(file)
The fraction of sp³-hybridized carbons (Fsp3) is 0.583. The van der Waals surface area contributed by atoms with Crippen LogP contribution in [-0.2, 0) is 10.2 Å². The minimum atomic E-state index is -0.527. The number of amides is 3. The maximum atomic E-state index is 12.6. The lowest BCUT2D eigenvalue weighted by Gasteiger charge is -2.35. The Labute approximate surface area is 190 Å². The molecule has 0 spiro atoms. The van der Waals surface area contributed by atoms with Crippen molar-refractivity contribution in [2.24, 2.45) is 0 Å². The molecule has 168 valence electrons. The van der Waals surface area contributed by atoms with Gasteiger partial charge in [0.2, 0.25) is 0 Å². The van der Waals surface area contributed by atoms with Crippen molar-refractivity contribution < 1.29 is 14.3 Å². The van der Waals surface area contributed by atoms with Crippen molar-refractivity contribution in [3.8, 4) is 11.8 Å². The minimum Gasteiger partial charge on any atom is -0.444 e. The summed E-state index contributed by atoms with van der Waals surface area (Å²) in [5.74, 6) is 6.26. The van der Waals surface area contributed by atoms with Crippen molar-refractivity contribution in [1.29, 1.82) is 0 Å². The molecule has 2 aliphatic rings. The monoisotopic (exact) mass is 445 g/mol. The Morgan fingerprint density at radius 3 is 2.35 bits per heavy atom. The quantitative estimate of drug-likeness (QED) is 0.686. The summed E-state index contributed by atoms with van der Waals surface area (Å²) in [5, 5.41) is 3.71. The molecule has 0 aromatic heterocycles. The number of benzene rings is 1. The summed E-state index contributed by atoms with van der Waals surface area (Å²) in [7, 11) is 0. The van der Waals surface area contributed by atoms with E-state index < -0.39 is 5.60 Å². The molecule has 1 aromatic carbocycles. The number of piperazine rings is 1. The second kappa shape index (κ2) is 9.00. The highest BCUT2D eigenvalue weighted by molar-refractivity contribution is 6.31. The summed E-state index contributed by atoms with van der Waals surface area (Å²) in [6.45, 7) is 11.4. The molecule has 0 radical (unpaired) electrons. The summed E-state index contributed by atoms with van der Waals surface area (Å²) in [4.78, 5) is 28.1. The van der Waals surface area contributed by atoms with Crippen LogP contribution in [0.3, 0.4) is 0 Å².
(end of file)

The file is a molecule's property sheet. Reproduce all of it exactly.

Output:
The fraction of sp³-hybridized carbons (Fsp3) is 0.583. The van der Waals surface area contributed by atoms with Crippen LogP contribution in [-0.2, 0) is 10.2 Å². The minimum atomic E-state index is -0.527. The number of amides is 3. The maximum atomic E-state index is 12.6. The lowest BCUT2D eigenvalue weighted by Gasteiger charge is -2.35. The Labute approximate surface area is 190 Å². The molecule has 0 spiro atoms. The van der Waals surface area contributed by atoms with Crippen molar-refractivity contribution in [2.24, 2.45) is 0 Å². The molecule has 168 valence electrons. The van der Waals surface area contributed by atoms with Gasteiger partial charge in [0.2, 0.25) is 0 Å². The van der Waals surface area contributed by atoms with Crippen molar-refractivity contribution < 1.29 is 14.3 Å². The van der Waals surface area contributed by atoms with Crippen molar-refractivity contribution in [3.8, 4) is 11.8 Å². The minimum Gasteiger partial charge on any atom is -0.444 e. The summed E-state index contributed by atoms with van der Waals surface area (Å²) in [5.74, 6) is 6.26. The van der Waals surface area contributed by atoms with Crippen molar-refractivity contribution in [1.29, 1.82) is 0 Å². The molecule has 2 aliphatic rings. The monoisotopic (exact) mass is 445 g/mol. The Morgan fingerprint density at radius 3 is 2.35 bits per heavy atom. The quantitative estimate of drug-likeness (QED) is 0.686. The summed E-state index contributed by atoms with van der Waals surface area (Å²) in [5, 5.41) is 3.71. The molecule has 0 aromatic heterocycles. The number of benzene rings is 1. The summed E-state index contributed by atoms with van der Waals surface area (Å²) in [7, 11) is 0. The van der Waals surface area contributed by atoms with E-state index < -0.39 is 5.60 Å². The molecule has 1 aromatic carbocycles. The number of piperazine rings is 1. The second kappa shape index (κ2) is 9.00. The highest BCUT2D eigenvalue weighted by molar-refractivity contribution is 6.31. The summed E-state index contributed by atoms with van der Waals surface area (Å²) in [6.45, 7) is 11.4. The molecule has 0 radical (unpaired) electrons. The summed E-state index contributed by atoms with van der Waals surface area (Å²) in [4.78, 5) is 28.1. The van der Waals surface area contributed by atoms with Crippen LogP contribution in [0.3, 0.4) is 0 Å².